A new report looks at the state of British foreign language learning and the priority languages for the UK’s future. Insight’s Alice Campbell-Cree explains the findings.
The UK’s urgent need for international skills
The United Kingdom’s exit from the European Union will fundamentally change its relationships with the countries of the EU, and with the rest of the world. We will need to reach out, within and beyond Europe, to maintain and improve our economic position, to build trust, strengthen our international influence and cultural relationships, and to keep our country safe. The extent to which we can do this in the long term depends greatly on the ability of our young people to understand and connect with people around the world. International and intercultural awareness and skills are crucial for the UK’ success on the world stage yes, but also in enabling the UK’s next generation to play a meaningful role in the global economy and in an increasingly networked world. The ability to communicate in more than one language is central to this. Speaking another language is not just about facilitating a basic transaction; it deepens cultural understanding and opens doors to international experience and opportunity. But which languages will be most important for the UK? And how well is the UK equipped to meet the current and future language need?
Five languages top the list: Spanish, Mandarin, French, Arabic and German
Languages for the Future, a new report by the British Council has identified the priority languages for the UK’s future prosperity, security and influence in the world. It updates an earlier report on the same theme published by the British Council in 2013. The report considers the outlook for the supply and demand for language competence in the years ahead and looks at the linguistic dimension of a variety of economic, geopolitical, cultural and educational factors, scoring languages against these. As in the 2013 report, the same five languages top the list: Spanish, Mandarin, French, Arabic and German. They appear some way ahead of the next five, which are: Italian, Dutch, Portuguese, Japanese and Russian. Though not in the top 10, other languages which also scored highly and may well grow in importance in future include Polish, Malay, Turkish, Hindi and other Indian languages.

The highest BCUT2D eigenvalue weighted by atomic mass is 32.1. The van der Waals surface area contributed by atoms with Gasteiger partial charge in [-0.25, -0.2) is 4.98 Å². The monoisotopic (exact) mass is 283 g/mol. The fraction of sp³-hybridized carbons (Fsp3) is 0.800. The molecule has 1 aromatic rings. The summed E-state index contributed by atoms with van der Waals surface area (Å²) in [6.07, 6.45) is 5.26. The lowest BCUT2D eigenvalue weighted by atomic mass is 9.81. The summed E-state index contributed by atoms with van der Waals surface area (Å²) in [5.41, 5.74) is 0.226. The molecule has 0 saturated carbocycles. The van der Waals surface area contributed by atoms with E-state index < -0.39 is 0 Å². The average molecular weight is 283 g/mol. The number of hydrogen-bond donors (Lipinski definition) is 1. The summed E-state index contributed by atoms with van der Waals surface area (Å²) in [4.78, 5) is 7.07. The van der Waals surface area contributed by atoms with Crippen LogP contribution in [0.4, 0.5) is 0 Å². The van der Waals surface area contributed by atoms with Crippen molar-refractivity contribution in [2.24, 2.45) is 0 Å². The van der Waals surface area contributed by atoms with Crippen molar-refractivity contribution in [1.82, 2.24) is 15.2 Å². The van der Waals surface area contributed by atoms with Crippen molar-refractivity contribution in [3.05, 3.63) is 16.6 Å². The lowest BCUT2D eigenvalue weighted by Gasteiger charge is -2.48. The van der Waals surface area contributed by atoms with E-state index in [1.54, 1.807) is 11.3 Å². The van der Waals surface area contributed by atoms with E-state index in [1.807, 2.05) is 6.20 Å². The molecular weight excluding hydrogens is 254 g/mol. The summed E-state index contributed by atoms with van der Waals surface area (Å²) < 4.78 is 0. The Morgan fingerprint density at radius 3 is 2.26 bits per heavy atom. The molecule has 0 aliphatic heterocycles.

Only 1 in 3 Britons can speak another language
But with only just over one in three Britons reporting that they are able to hold a conversation in another language, the UK’s language capability remains a concern. Language provision in many schools looks increasingly vulnerable. A 2016 review of language teaching in English secondary schools noted that only 34 per cent of pupils obtain a good GCSE in a language, and less than 5 per cent do so in more than one language. Official JCQ figures highlight a 7.3 per cent drop in the number of pupils taking GCSE language exams in the past year – and a 1 per cent drop at A Level. In Wales, only around one in five pupils takes a modern foreign language to GCSE and take up is less than 10 per cent of the cohort in more than a third of secondary schools. There have been some positive developments in education policy such as the English Baccalaureate – which requires pupils to enter GCSEs in English, maths, a science, either history or geography and a foreign language; the Scottish ‘1+2’ language education policy – which aims to introduce every child to two new languages in addition to English by the end of primary school; and the Welsh ‘Global Futures’ strategy – which aims to make Wales ‘bilingual plus one’ and introduces foreign language teaching in primary schools. Despite this, entry numbers for language examinations are still dropping in all four home nations. Declining numbers for these exams means a smaller pool of students taking higher level qualifications is increasingly a problem throughout the UK, despite some previously positive signs from Scotland.